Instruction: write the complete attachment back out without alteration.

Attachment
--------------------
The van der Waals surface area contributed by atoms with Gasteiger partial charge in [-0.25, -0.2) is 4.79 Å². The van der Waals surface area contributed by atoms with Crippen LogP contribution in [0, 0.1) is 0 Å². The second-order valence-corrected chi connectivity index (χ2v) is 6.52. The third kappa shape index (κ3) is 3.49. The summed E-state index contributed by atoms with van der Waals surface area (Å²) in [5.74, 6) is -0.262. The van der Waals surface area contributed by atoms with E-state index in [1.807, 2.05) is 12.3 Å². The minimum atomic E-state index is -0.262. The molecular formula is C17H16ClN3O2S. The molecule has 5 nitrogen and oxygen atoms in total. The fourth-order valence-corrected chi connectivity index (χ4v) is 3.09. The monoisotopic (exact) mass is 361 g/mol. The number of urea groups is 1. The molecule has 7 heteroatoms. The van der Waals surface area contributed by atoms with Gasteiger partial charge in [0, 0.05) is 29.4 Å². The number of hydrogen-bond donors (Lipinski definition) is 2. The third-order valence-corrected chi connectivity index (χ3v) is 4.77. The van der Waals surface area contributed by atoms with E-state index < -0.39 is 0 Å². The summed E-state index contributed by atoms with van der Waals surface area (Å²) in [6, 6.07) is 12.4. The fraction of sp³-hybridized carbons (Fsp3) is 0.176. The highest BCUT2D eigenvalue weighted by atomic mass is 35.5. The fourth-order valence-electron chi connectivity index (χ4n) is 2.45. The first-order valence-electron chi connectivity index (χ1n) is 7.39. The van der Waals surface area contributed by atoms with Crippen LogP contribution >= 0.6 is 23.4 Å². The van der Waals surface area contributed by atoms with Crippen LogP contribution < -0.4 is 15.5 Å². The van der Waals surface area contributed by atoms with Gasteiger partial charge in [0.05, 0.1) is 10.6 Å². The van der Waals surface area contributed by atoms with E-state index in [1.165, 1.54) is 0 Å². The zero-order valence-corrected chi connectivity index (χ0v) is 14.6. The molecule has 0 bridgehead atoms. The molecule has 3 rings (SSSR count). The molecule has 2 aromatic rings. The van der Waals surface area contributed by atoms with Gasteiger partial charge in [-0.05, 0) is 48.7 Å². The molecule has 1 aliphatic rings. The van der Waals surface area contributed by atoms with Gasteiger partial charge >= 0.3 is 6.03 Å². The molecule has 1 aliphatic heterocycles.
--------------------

The van der Waals surface area contributed by atoms with Gasteiger partial charge in [-0.25, -0.2) is 4.79 Å². The van der Waals surface area contributed by atoms with Crippen LogP contribution in [0, 0.1) is 0 Å². The second-order valence-corrected chi connectivity index (χ2v) is 6.52. The third kappa shape index (κ3) is 3.49. The summed E-state index contributed by atoms with van der Waals surface area (Å²) in [5.74, 6) is -0.262. The van der Waals surface area contributed by atoms with E-state index in [1.807, 2.05) is 12.3 Å². The minimum atomic E-state index is -0.262. The molecular formula is C17H16ClN3O2S. The molecule has 5 nitrogen and oxygen atoms in total. The fourth-order valence-corrected chi connectivity index (χ4v) is 3.09. The monoisotopic (exact) mass is 361 g/mol. The number of urea groups is 1. The molecule has 7 heteroatoms. The van der Waals surface area contributed by atoms with Gasteiger partial charge in [0, 0.05) is 29.4 Å². The number of hydrogen-bond donors (Lipinski definition) is 2. The third-order valence-corrected chi connectivity index (χ3v) is 4.77. The van der Waals surface area contributed by atoms with E-state index < -0.39 is 0 Å². The summed E-state index contributed by atoms with van der Waals surface area (Å²) in [6, 6.07) is 12.4. The fraction of sp³-hybridized carbons (Fsp3) is 0.176. The highest BCUT2D eigenvalue weighted by atomic mass is 35.5. The fourth-order valence-electron chi connectivity index (χ4n) is 2.45. The first-order valence-electron chi connectivity index (χ1n) is 7.39. The van der Waals surface area contributed by atoms with Crippen LogP contribution >= 0.6 is 23.4 Å². The van der Waals surface area contributed by atoms with Crippen LogP contribution < -0.4 is 15.5 Å². The van der Waals surface area contributed by atoms with Gasteiger partial charge in [0.05, 0.1) is 10.6 Å². The van der Waals surface area contributed by atoms with E-state index in [1.165, 1.54) is 0 Å². The zero-order valence-corrected chi connectivity index (χ0v) is 14.6. The molecule has 0 bridgehead atoms. The molecule has 3 rings (SSSR count). The molecule has 2 aromatic rings. The van der Waals surface area contributed by atoms with Gasteiger partial charge in [-0.05, 0) is 48.7 Å². The molecule has 1 aliphatic rings. The van der Waals surface area contributed by atoms with Gasteiger partial charge >= 0.3 is 6.03 Å². The molecule has 1 aliphatic heterocycles.